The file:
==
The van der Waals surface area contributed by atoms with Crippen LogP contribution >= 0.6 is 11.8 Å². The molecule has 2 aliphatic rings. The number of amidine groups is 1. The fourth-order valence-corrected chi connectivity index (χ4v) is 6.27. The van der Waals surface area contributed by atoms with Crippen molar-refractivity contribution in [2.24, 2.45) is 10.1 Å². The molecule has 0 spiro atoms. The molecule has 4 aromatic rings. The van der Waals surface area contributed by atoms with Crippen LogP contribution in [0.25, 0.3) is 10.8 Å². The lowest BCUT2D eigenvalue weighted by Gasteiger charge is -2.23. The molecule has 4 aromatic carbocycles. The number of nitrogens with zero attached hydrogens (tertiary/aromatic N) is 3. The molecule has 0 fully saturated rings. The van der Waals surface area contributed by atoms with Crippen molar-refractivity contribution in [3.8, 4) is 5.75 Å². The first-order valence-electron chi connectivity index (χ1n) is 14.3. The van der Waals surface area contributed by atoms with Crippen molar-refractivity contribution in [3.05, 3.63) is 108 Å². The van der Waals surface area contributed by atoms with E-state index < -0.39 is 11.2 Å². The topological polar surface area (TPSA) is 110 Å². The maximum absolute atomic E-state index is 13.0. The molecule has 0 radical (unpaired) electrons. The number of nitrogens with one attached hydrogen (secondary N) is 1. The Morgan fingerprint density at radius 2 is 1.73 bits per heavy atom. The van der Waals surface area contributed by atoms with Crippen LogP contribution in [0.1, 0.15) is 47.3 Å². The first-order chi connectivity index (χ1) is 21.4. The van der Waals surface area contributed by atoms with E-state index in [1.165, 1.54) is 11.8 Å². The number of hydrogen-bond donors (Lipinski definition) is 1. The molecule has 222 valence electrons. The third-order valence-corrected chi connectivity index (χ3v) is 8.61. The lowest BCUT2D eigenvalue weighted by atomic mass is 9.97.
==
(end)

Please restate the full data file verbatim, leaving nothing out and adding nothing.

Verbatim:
The van der Waals surface area contributed by atoms with Crippen LogP contribution >= 0.6 is 11.8 Å². The molecule has 2 aliphatic rings. The number of amidine groups is 1. The fourth-order valence-corrected chi connectivity index (χ4v) is 6.27. The van der Waals surface area contributed by atoms with Crippen molar-refractivity contribution in [2.24, 2.45) is 10.1 Å². The molecule has 0 spiro atoms. The molecule has 4 aromatic rings. The van der Waals surface area contributed by atoms with Crippen LogP contribution in [0.25, 0.3) is 10.8 Å². The lowest BCUT2D eigenvalue weighted by Gasteiger charge is -2.23. The molecule has 4 aromatic carbocycles. The number of nitrogens with zero attached hydrogens (tertiary/aromatic N) is 3. The molecule has 0 fully saturated rings. The van der Waals surface area contributed by atoms with Crippen molar-refractivity contribution in [3.8, 4) is 5.75 Å². The first-order valence-electron chi connectivity index (χ1n) is 14.3. The van der Waals surface area contributed by atoms with Crippen molar-refractivity contribution in [3.05, 3.63) is 108 Å². The van der Waals surface area contributed by atoms with E-state index < -0.39 is 11.2 Å². The topological polar surface area (TPSA) is 110 Å². The maximum absolute atomic E-state index is 13.0. The molecule has 0 radical (unpaired) electrons. The number of nitrogens with one attached hydrogen (secondary N) is 1. The Morgan fingerprint density at radius 2 is 1.73 bits per heavy atom. The van der Waals surface area contributed by atoms with Crippen LogP contribution in [0.1, 0.15) is 47.3 Å². The first-order chi connectivity index (χ1) is 21.4. The van der Waals surface area contributed by atoms with E-state index in [1.165, 1.54) is 11.8 Å². The number of hydrogen-bond donors (Lipinski definition) is 1. The molecule has 222 valence electrons. The third-order valence-corrected chi connectivity index (χ3v) is 8.61. The lowest BCUT2D eigenvalue weighted by atomic mass is 9.97.